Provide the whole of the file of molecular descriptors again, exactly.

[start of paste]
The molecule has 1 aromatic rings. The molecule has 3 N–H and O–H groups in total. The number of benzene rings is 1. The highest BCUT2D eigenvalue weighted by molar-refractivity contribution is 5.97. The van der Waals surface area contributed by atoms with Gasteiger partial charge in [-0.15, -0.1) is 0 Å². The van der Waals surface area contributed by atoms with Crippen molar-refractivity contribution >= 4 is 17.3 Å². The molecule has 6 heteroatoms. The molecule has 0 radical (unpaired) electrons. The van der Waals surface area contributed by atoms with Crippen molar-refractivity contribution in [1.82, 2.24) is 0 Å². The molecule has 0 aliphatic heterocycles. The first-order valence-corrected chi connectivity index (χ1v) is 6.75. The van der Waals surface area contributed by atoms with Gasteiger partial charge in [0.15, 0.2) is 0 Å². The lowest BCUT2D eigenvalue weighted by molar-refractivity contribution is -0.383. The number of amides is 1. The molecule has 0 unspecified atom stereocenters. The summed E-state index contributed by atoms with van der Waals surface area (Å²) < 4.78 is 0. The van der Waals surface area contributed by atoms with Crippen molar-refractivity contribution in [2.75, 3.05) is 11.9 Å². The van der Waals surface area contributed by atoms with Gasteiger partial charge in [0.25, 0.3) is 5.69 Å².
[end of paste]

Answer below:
The molecule has 1 aromatic rings. The molecule has 3 N–H and O–H groups in total. The number of benzene rings is 1. The highest BCUT2D eigenvalue weighted by molar-refractivity contribution is 5.97. The van der Waals surface area contributed by atoms with Gasteiger partial charge in [-0.15, -0.1) is 0 Å². The van der Waals surface area contributed by atoms with Crippen molar-refractivity contribution >= 4 is 17.3 Å². The molecule has 6 heteroatoms. The molecule has 0 radical (unpaired) electrons. The van der Waals surface area contributed by atoms with Crippen molar-refractivity contribution in [1.82, 2.24) is 0 Å². The molecule has 0 aliphatic heterocycles. The first-order valence-corrected chi connectivity index (χ1v) is 6.75. The van der Waals surface area contributed by atoms with Gasteiger partial charge in [0.15, 0.2) is 0 Å². The lowest BCUT2D eigenvalue weighted by molar-refractivity contribution is -0.383. The number of amides is 1. The molecule has 0 unspecified atom stereocenters. The summed E-state index contributed by atoms with van der Waals surface area (Å²) < 4.78 is 0. The van der Waals surface area contributed by atoms with Crippen molar-refractivity contribution in [2.75, 3.05) is 11.9 Å². The van der Waals surface area contributed by atoms with Gasteiger partial charge in [0.25, 0.3) is 5.69 Å².